Have a question? Maybe we can answer them below, but if not, please feel free to contact us or call us at (414) 223-4444 or Toll Free: 800-566-3424


  1. Can I talk to you about my case for free?
    Yes. We are more than happy to talk with people about their case, without charging a fee for the consultation. At the end of the conversation, if the caller decides to retain us, we forward the paperwork to the caller so that he or she can sign up with our firm, and we can begin work on their case. On the other hand, if the caller does not want to retain us at the end of our conversation, or would simply like to think about it, there is no fee charged. Even if it is a case that we are not able to take for some reason, we can often make suggestions about what the caller can do, or refer them to other legal resources that may be able to provide assistance.


  2. What am I entitled to recover after an accident?
    You may be entitled to a number of different types of damages under Wisconsin law. Some of the more common types of damages in accident cases are: reasonable medical expenses, lost earnings, pain and suffering, and permanent impairment.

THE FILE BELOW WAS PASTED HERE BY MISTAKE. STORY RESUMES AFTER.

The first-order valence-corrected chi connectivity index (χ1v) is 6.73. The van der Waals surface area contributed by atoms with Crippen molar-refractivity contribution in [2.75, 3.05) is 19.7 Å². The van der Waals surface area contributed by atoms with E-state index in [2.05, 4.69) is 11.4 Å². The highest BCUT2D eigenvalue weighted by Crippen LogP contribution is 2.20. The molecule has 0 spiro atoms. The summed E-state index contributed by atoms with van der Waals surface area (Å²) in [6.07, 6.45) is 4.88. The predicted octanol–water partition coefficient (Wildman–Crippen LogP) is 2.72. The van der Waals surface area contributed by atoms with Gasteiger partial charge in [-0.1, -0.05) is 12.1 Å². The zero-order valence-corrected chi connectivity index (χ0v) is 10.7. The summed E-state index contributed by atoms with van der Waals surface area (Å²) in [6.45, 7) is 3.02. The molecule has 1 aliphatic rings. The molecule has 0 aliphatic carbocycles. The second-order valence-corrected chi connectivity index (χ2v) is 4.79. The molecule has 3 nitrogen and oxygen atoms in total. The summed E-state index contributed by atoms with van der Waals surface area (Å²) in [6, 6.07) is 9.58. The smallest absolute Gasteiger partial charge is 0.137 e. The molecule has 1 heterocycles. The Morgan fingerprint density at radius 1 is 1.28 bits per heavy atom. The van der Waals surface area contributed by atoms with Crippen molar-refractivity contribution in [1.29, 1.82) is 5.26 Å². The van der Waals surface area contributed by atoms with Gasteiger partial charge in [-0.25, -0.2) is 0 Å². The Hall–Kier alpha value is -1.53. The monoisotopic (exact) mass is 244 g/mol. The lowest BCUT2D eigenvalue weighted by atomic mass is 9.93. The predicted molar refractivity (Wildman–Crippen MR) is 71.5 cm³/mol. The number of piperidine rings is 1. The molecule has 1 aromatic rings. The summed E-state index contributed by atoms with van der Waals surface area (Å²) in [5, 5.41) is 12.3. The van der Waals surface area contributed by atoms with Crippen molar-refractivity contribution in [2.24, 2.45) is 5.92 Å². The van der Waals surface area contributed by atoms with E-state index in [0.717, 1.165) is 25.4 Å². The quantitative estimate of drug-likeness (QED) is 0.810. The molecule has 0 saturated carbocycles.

3. How much will I have to pay for you to handle my case?
    Our fee is taken as a percentage of the recovery that is made. However, if we are unable to recover money for you, you do not pay us anything.


  4. How much money is my auto accident case worth?
    Your case is worth either what you agree with the insurance company it’s worth or the amount of a cash award granted by a judge and jury. We examine all of the conditions surrounding your case in order to arrive at a figure that we believe the insurance company must pay for your injuries. Generally, the dollar value is dependent upon the type and extent of your injuries. Other factors influencing the dollar value of your case are the amount of medical bills, length of treatment, frequency of treatment, future medical bills, permanent disabilities and any other damage that can be documented. We study every detail so that we can get you the money you deserve for your injuries.